David and John both attended the White House Correspondents' Association Dinner this week, joining professional journalists, corporate big shots, and more than the usual number of celebrities for a humor-filled evening that raised money for various charities. In a concession to the economic environment, no dessert was served. President Obama's bit was widely praised, although John says that Obama's performance at the Al Smith Dinner was funnier and more self-deprecating. Still, Obama was definitely funnier than President Bush was when he joked about failing to find WMDs. Obama may have even been funnier than the main act, comedian Wanda Sykes, who was criticized in the conservative press for being too harsh. (Even White House press secretary Robert Gibbs distanced the administration from Sykes.) Emily points out that Obama's reactions are scrutinized closely during the event, while the National Review went so far as to claim that the entire event is beneath the office of the president. David suggests that Obama's reactions may be just the latest manifestation of how much Obama is enjoying himself, from shanghaiing the press corps to Ray's Hell Burger to sitting courtside at a Wizards game.

David chatters about an article in the Atlantic that describes one of the longest-running longitudinal studies of happiness ever conducted. The Grant Study started following members of Harvard's classes of 1942, '43, and '44 when they were sophomores in college and has been tracking them ever since.

John chatters about an article in The New Yorker that examines why children who have self-restraint at a young age prosper later in life. Jumping off from an experiment in which 4-year-old children were asked to wait to eat marshmallows, scientists discovered that the ability to bridle their sweet tooths was more indicative of future self-discipline.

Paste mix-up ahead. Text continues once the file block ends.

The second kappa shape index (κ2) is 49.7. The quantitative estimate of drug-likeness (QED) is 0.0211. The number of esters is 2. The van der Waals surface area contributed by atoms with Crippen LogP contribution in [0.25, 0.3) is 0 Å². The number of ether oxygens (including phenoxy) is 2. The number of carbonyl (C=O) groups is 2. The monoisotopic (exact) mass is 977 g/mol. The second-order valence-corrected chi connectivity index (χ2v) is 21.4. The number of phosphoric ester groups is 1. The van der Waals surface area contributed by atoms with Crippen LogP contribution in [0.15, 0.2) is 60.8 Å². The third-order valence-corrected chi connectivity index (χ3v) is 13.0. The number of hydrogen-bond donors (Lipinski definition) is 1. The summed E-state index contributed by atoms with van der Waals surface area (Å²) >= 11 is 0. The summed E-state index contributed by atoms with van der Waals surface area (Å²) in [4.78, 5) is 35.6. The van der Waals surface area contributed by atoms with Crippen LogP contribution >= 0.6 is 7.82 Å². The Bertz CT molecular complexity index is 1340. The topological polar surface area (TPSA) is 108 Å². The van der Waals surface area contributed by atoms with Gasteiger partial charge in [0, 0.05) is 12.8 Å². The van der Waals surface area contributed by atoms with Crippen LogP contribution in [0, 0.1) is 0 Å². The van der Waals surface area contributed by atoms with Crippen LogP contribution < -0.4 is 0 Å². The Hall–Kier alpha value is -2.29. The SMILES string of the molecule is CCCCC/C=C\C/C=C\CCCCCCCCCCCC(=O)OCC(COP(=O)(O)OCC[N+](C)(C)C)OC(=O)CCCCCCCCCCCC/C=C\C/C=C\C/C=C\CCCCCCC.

Emily chatters about an article on the recently-launched Slate Group magazine Double X (which she co-edits). The piece chronicles a boy who is probably the country's youngest user of medical marijuana. His mom describes her choice to treat her son's autism and chronic pain by using marijuana after deciding not to use Risperdal, a more common pharmaceutical treatment that carries risks for young children.

The e-mail address for the Political Gabfest is gabfest@slate.com. (E-mail may be quoted by name unless the writer stipulates otherwise.)

Posted on May 8 by Jefferson Pestronk at 3:22 p.m.

May 8, 2009

Become a fan of the Political Gabfest on Facebook. We will be updating the Facebook page more frequently and including content that you will be able to find only there, so get your Gabfest fix during the week by joining us there.